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at the decision until there are adults. especially difficult for female transgender people because they've gone through mail puberty and surgically a lot has to be done she didn't have to face that problem. she went through female puberty at the right time. she is the right development in the right time. and she is a beautiful young woman. she is happy has a boyfriend and is about as normal a kid as you could come across. it's the beauty of this family because they are ordinary and some new ways and that they are extraordinary and how they dealt with the situation. but their ordinary and begin an everyman family.
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it would be hard not to identify with this family.t meah for the degree that they canan normalize for people and what it means to be transgender what it means to have a transgender member in the family. it educates people just by their presence.iter a >> how did you find the story?tory act >> it actually found me. it was published in the newspaper in the boston globe in december 2011 the executive editor was in the executive editor of the boston globe. i read it. i was fascinated by it. i was contacted and i did not know that they were being represented at the time by someone i have don't 30 yearshe earlier in boston she would shout to me because of the family was getting a lot of
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publicity requests. to grow up and have a normal teenager. they knew they begin the line after they graduated high school. they would want the story to be told.at we kn the story came to me. i remember saying to my agent, this is fascinating. the fact that their identical twins is an important aspect to try to explain that the science and what we know aboutut the brain . that was five years ago. in the the world has changeded dramatically since then. honestly it's a serendipitous publication of this. it is grossly inadequate. the ones that you read most
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frequently are between 708,000. they are based on 10-year-old surveys of three seats. it's impossible to know. it really is. i'm waiting for the next stage where we can get a better estimate of that but of course we face the same problems with people not identifying. i think we really don't know. but what i learned from doing this book was i always thought the phrase gender spectrum was very nice. but it really is true. this is a exceedingly rare 1 that one in 200 kids are born with atypical genitalia. of chromosome dna.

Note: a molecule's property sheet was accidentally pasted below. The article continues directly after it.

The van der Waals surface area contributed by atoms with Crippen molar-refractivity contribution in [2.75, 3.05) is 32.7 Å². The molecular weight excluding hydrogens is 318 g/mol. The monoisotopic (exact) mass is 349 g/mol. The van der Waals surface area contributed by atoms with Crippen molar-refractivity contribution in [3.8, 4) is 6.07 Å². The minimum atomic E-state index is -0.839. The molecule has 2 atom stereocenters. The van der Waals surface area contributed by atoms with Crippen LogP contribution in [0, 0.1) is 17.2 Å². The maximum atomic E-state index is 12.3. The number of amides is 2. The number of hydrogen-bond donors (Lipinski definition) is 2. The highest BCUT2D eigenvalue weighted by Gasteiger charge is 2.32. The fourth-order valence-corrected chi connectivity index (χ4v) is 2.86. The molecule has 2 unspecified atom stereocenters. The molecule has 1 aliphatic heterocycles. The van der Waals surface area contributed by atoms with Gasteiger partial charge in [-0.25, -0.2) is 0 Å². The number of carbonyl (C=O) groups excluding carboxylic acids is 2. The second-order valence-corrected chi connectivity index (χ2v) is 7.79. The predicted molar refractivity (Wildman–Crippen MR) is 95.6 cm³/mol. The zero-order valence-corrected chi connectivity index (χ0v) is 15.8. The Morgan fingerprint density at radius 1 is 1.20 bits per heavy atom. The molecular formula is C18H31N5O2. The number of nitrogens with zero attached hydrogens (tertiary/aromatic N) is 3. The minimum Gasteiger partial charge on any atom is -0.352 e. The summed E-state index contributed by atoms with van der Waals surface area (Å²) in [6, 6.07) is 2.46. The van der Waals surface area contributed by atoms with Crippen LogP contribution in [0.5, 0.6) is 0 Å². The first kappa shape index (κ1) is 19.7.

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to foster one or not. there is no average male or female we really are spectrum in many ways. as you're beginning to learn the science of this year ann enemy is set at six weeks.sciens we believe a scientist the scientists that your gender identity process in the brain design current six months.id you think of all of the things that can happen between six weeks and six months that affected the brain and this is why identical twins can have the exact same dna but they get different chemical messages.and and the degree of variation. they affected the distribution of hormones. are
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it is nearly infinite.>> host: s >> so what can of testing and did a wyatt means have to gor through in order to becomeme nicole means before he even have surgery happen or anything like that. >> it was before genetic testing she went through butly they would at the bank -- office. to understand her anatomy. this is one thing why they delay. they are it as long as possible. to be fully confident that that is who they are. there are a lot of kids who test boundaries and boys that like to dress up as girls
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these are temporary. these are things that are experimenting. a child who says at the age of two window get to be a girl and says it constantly and consistently that's that the transgender child. she is also the co- author of the survival guide for the teenage brain. they won the pulitzer prize. it was for a series called the wreck of the lady mary. it was based on the sinking of a scallop boat. in 2009. six of the seven crew died. the accident happened so quickly thank you to know what happen.
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so the story was a narrative about what happened to these men and their families but also an investigation.so an they make the case they were the victims of a high state run. it didn't stop. it is a mystery and it's an investigation at story about people. they also spent nine years as a fact checker. a little bit of her career but coming nicole.ca it's a book we've been we been talking with her about. here it is. >> here is a look at the five finalists for the national book award.
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national book award nonfiction final five. the winners of this year's awards will be around announced on november 16. many of these authors have or will be appearing on book tv you can watch them on our website. book tv.org. welcome to book tv